Without guard Ben Simmons on Friday, Philadelphia seemingly sleepwalked through three quarters against Orlando before pulling away for a victory in the fourth quarter against a Magic squad that was missing Aaron Gordon (hamstring) and Jonathan Isaac (ACL). Philadelphia has been up and down in the bubble despite coming away with a 3-1 record — picking up a win over San Antonio despite a furious Spurs comeback, a single-digit win over Washington and then the victory over Orlando.
Meanwhile, the Trail Blazers are continuing their push to make the playoffs and turn up the pressure on the Grizzlies for the eighth seed. Portland will be playing the second game of a back-to-back. At the very least, Portland is putting itself in the right spot for the inevitable play-in tournament in the West.
The Blazers’ surge has changed the West play-in race. Here are the latest projections.
The NBA playoffs won’t be the first postseason of Doncic’s pro career. Does that mean he’ll be ready to roll?
LAKE BUENA VISTA, Fla. — Inside and outside of ESPN Wide World of Sports Complex, there’s far less tension over the sturdiness of the NBA bubble experiment than the uncertainty of the NBA’s next season. The league’s owners are desperate for customers returning to the stands and suites, for the NBA’s game-night machinery to regenerate lost revenue.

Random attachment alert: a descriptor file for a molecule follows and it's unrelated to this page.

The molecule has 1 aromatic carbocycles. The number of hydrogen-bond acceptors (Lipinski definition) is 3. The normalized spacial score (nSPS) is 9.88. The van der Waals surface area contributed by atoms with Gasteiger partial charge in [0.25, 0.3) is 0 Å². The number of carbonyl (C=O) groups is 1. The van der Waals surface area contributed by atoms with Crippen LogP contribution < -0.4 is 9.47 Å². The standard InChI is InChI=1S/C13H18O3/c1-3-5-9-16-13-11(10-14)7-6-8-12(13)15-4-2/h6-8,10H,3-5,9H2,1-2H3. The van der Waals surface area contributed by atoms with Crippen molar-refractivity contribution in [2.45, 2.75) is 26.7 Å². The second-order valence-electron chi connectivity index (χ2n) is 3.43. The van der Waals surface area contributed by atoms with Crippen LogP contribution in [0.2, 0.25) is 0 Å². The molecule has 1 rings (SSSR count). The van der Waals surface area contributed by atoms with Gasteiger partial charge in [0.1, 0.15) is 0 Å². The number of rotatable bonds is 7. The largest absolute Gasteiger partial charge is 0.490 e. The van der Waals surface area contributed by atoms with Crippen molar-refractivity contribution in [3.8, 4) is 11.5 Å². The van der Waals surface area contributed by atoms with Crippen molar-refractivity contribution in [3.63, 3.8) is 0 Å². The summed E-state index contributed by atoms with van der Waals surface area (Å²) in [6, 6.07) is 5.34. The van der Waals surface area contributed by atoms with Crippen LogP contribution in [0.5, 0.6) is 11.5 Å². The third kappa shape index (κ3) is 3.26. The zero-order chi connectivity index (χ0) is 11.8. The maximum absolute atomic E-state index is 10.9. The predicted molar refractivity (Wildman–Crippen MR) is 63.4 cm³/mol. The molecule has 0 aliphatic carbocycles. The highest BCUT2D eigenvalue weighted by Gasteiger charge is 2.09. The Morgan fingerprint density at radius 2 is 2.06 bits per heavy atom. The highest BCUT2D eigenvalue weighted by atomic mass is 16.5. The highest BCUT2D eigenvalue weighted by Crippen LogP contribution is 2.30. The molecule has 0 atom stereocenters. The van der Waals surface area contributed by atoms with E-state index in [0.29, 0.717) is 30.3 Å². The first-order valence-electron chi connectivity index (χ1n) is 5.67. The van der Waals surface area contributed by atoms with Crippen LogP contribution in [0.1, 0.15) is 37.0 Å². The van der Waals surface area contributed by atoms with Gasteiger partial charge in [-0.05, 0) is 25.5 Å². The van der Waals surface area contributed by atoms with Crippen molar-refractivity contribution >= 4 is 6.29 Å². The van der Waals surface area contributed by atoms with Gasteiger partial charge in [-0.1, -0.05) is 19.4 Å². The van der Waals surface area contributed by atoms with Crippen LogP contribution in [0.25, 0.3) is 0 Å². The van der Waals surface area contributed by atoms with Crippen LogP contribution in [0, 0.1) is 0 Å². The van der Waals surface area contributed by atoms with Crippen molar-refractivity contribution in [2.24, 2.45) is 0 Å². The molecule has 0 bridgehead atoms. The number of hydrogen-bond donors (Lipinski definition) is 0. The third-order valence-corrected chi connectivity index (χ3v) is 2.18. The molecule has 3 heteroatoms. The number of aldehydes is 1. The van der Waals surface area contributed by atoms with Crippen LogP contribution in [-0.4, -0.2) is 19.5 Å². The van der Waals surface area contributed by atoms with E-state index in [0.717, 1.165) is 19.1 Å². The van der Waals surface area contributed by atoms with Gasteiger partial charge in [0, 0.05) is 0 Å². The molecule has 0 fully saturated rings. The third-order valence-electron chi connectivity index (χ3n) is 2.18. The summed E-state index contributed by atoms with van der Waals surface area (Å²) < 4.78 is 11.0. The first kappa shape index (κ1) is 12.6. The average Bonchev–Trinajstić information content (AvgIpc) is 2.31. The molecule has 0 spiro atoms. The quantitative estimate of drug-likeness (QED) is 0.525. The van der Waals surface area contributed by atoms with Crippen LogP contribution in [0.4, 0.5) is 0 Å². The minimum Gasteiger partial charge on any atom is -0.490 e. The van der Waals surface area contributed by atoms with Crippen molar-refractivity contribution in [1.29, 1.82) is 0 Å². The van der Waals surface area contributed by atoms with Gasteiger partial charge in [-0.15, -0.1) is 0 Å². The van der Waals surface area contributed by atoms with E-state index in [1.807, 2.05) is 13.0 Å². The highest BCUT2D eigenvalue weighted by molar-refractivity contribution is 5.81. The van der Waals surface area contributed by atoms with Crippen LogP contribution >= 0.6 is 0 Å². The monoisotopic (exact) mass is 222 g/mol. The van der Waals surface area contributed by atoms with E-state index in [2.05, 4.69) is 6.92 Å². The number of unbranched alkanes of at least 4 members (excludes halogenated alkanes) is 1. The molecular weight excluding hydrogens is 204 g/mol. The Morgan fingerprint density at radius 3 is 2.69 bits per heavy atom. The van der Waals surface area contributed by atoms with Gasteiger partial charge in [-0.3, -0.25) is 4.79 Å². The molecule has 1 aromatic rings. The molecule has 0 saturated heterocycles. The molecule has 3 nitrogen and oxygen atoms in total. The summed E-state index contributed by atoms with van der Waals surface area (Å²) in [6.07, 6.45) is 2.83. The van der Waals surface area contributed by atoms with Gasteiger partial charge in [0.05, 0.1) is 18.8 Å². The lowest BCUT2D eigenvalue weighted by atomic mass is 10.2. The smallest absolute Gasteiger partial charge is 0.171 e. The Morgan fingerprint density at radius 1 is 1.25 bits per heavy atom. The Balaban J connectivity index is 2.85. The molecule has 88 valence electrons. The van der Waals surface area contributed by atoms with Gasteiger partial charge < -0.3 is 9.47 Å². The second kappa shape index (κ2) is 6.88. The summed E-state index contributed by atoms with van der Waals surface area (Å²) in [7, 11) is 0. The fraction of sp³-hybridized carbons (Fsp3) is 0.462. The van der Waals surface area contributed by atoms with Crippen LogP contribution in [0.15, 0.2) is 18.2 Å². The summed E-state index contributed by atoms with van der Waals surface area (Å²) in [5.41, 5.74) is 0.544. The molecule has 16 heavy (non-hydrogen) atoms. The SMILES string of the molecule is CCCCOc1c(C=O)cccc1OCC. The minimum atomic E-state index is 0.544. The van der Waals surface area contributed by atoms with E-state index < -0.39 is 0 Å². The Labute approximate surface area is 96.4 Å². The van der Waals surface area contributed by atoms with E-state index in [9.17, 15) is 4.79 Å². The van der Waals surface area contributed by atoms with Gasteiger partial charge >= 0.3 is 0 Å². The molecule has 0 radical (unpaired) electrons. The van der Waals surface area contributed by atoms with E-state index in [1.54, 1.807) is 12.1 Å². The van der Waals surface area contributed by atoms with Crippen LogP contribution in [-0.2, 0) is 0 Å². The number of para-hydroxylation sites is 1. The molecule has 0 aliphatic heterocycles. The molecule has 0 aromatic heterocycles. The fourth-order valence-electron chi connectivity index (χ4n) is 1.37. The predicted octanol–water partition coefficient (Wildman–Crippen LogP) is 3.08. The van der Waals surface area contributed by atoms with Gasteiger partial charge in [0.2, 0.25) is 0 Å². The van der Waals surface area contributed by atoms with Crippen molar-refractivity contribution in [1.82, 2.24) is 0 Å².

Privately, this is a league constantly asking commissioner Adam Silver and his understudies: What’s next?
As the league starts to frame the possibilities, they’re telling teams simply: The priority for 2020-21 is playing 82 games and playing as often as possible with fans in the seats. For now, those conversations are ongoing, numerous and forever evolving.
Mostly, the NBA is trying to live in the real world, where science and data govern reality — and that has left everyone scrambling for solutions in a country with no national plan for a virus killing a thousand Americans a day.
Is the NBA flexible on Dec. 1?
The NBA has told teams that the plan remains to start on Dec. 1, but pushing back that date would require a level of confidence that a delay would ultimately result in the reopening of arenas to the public.
If so, the NBA would be willing to hold back the start — perhaps even months. An opening night of Martin Luther King Jr. Day — Jan. 18 — is a consideration. February and March are realistic, too, if a combination of vaccines, therapeutics and rapid-response testing for COVID-19 could contribute to the possibility of public gatherings.
There’s hope for vaccines, but the league has prepared teams for the reality that mass distribution would be unlikely for a full year, sources said. For now, too, there’s a skepticism about the reliability of rapid-response testing. They’re hopeful that advances in the technology could facilitate ways to get fans into arenas — even if it means less than capacity. Teams are already modeling options that include a few thousand fans to buildings filled closer to capacity.